Is Your Fitness Tracker Sharing Your Vital Statistics

Is Your Fitness Tracker Sharing Your Vital Statistics


I’m out here in Vancouver. I just took a run
and it reminded me of a question that someone asked me in one of my speeches this morning,
which is: Are those fitness tracking devices sacrificing our privacy? I’m going to tell
you whether or not they are and how to stop it if you hang on for just a second. I’m John Sileo and this is Sileo on Security.
The great rage right now is fitness or health tracking devices, the Fitbits, the Garmins,
even the Apple watches that we wear to track everything that we do. It could be the mileage
we go, the steps we take, the elevation we gain, our pulse, our heartbeat. Are we in
good shape or bad shape? It tracks that data and syncs it from the device to an app on
our phone or on our computer and then it aggregates that data. The big question that people have is: Is this
being tracked? Is this incredibly vital health information being sold to other companies?
Is it being sold to insurance companies who want to know if I’m healthy or not and may
want to raise or lower my rates based on that. Is it being sold to marketers who want to
know if I’m overweight or underweight, or if I like fitness of a certain type? These
devices track intensely personal stuff, so you’ve got to know what you’re doing. I want
you to look at three different factors. Number one: the hardware. It’s different if
you have a Garmin or a Fitbit or an Apple Watch. They all have different policies on
how they share information. You need to know by device. Next, you need to take a look at the apps
that are collecting the data. Are you using the Fitbit app that comes along natively with
the Fitbit device? Because that is different than if you’re using an app all by itself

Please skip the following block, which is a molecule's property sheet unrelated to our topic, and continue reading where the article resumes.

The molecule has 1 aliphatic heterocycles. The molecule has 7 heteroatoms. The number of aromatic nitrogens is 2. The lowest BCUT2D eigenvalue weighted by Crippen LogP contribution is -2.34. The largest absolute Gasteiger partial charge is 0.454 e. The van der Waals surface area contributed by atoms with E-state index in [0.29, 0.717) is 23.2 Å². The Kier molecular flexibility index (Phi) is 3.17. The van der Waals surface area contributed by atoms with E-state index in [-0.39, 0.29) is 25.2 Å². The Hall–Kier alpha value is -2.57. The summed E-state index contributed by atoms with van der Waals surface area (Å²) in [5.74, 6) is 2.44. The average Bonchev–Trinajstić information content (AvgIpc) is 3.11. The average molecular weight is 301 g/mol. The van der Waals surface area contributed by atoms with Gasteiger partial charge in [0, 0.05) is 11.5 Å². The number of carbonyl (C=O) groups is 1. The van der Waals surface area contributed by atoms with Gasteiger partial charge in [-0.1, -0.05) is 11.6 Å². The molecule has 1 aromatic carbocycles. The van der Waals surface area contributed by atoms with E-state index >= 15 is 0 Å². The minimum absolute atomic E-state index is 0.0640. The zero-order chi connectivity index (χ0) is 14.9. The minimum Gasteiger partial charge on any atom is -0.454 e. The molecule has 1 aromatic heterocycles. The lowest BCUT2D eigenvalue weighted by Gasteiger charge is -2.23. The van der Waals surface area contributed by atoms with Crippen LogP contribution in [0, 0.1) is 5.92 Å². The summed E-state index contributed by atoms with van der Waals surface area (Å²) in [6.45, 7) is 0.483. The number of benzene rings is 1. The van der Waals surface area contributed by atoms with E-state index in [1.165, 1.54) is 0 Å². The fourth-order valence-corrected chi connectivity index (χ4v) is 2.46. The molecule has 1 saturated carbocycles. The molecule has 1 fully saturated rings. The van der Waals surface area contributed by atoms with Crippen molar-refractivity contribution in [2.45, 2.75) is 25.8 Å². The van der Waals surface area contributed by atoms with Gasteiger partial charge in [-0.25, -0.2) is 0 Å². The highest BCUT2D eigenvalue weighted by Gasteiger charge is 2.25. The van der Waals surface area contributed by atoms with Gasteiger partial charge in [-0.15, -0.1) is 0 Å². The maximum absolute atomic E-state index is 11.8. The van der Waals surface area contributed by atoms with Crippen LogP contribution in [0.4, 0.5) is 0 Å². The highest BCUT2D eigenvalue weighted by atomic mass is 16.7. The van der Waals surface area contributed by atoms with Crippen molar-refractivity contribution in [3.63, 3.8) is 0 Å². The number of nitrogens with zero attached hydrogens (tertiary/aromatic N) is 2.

that you got on the App Store. You need to go through and read that privacy and data
policy for the specific app to see how they’re sharing your intimate information. Third, you need to consider not syncing that
device to an actual app. Just track it on the device. Then it never gets back into the
cloud and never gets back to those companies at all. It’s certainly not as functional,
but it is one option. Here’s your One Minute Mission. I want you
to Google the name of your device (“Fitbit”, for example) and enter the words “privacy
policy” or “security” and I want you to research what others are saying about it
in any current article. The reason is that these companies change their privacy and security
policies all the time. They start with really good privacy policies and then they migrate
to something less and less private. Listen, I love these devices. I love the fact
that they keep us fit and healthy. I love that they keep us competing with our friends
and family to have a healthy lifestyle, but you can’t operate them without knowing what
you’re doing, without knowing what information you’re giving away. Take a few minutes to
take these steps and then go out and get healthy and use these devices. For Sileo on Security,
I’ll see you on the next episode in our next city.

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